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Sunday 21 April 2019
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Africa unsuccessful in creating investment opportunities

Senior Consultant at CITC-Investment and Trade in Mauritius, Dev Chamroo is deeply concerned about the lack of intra-Africa trade.
Chamroo said there is a serious problem when it comes to mobilizing domestic investments.
“There is a need for change, Africa has the capacity to do just that but we need someone to lead and create the scenario for investors.
It is time that the investment opportunities that are available in Africa be known to African investors, it is time to have a vehicle and agency that is going to promote African investment. It is important to create meeting and networking platforms for investors to come along” he said while speaking at the recently-concluded third SADC Industrialisation Week held under the theme ‘Promoting Infrastructure Development and Youth Empowerment for Sustainable Development’.
The event was held in preparation for the SADC Summit that Namibia will be hosting this year, from 17-18 August in Windhoek.
Chamroo further highlighted that it is unfortunate that there is a lack of intra-African investment and intra-Regional investment taking place on the continent.
“These industrialisation weeks of SADC are a platform for the policy makers to come and explain why this is the case, I have attended several of these meetings and the results never show that we have generated so much of an investment.
There must be a rethinking that has to go with it because the main problem that we have in Africa is that nobody knows of the available opportunities.
Every country thinks they outshine the other and that their investment opportunities are known to everybody but those who travel overseas know that Africa is not very well known in other markets.
Besides the image deficit of Africa in the eyes of international investments, we are not promoting nor are we making the investment opportunities visible that we have internally.
There is no platform nor is there any information trade system that does this,” he explained.
Chamroo noted that although every African country has its own trade and investment policy that comes with its own investment regulations, no one knows of them because there is no single platform available that can give potential investors a dash board of investments and the legal frameworks that are available.
With many African investors not having the level of sophistication when it comes to investigations similar to that of multinationals, Chamroo noted that potential investors will look elsewhere in countries that have a dedicated strategy that tells its investors to look at their investment opportunities.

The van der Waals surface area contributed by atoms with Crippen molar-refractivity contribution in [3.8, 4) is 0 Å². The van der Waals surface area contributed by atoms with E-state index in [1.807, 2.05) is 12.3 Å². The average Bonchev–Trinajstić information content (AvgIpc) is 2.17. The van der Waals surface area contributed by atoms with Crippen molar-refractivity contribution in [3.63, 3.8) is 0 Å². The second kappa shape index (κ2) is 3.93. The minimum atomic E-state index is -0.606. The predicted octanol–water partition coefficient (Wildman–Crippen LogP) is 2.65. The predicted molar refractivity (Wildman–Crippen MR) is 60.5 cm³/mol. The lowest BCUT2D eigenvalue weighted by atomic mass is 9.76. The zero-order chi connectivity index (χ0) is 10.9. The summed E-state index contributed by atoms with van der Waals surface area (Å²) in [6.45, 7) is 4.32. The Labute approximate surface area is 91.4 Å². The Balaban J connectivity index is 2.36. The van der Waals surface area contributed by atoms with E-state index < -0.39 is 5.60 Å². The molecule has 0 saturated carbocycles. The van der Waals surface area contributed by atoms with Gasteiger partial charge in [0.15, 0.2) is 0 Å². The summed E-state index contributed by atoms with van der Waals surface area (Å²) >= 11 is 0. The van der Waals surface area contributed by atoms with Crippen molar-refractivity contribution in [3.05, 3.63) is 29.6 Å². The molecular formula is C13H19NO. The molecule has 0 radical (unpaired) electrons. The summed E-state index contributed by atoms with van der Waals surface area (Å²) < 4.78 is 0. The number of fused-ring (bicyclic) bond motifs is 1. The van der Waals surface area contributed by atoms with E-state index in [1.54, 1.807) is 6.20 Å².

“We know that the racks do a lot of talking, the civil servants will participate in great discussions they know everything but people do not know how to implement them.
I have never heard of any African government recognising and awarding an African investor. There is an institutional disconnect at the policy level and the policy master says that we must work on that” he highlighted.
Sharing a practical experience of a country like Mauritius, Chamroo noted that in 2001 when he presented a document of developing an African strategy to the Mauritian government, he was immediately summoned by the Minister of Industry who dismissed the document by stating that they paid him to bring investors into this country and it was a crime that he had written a paper to promote investment in Africa.
“Ten years later when we realised that we could not grow organically in all the industries in which we had built up capacity that is when we then looked at the constrains and ten years after I had written the document they said it was now time that we started looking at Africa for investments.
And today Mauritius is an emerging investor in Africa, in the field of finance, tourism, manufacturing and agriculture as far as from Côte d’Ivoire all the way down.
We realised investing in Africa was out only mode of survival.
Governments need to realise that in order for us to expand on opportunities, there is a need for action.
Mauritius at present has invested in more than 40 African countries. We have developed our financial services sector that acts as a bridge from capital exporting countries to capital acquiring and this is where the global business platform of Mauritius has come in and we are now facilitating investment in Africa from international investors” Chamroo explained.
The SADC Industrialisation Week since its inception three years ago, is said to have been aimed at intensifying and creating a platform of engagement with the private sector in an effort to accelerate the implementation of the SADC Industrialization Strategy and Roadmap 2015 to 2063, which was approved by the SADC Summit of Heads of State and Government in 2015.
This year the SADC Industrialization Week saw 450 delegates attending and 150 exhibitors from the SADC member states compared to the past two years.
The three day engagement brought forth an array of parallel sessions with one of them having been centred on the SADC Investment Policy Framework that aims to facilitate regional co-ordination and exploit economies of scale in improving investment frameworks and policies across SADC member states.
With investment figures in North Africa having gone down by 4 percent, Central Africa by 22 percent, West Africa by 11 percent, East Africa by 3 percent and Southern Africa by 66 percent;  Chamroo noted that this proves that there is no growth and diversification happening in individual African countries.




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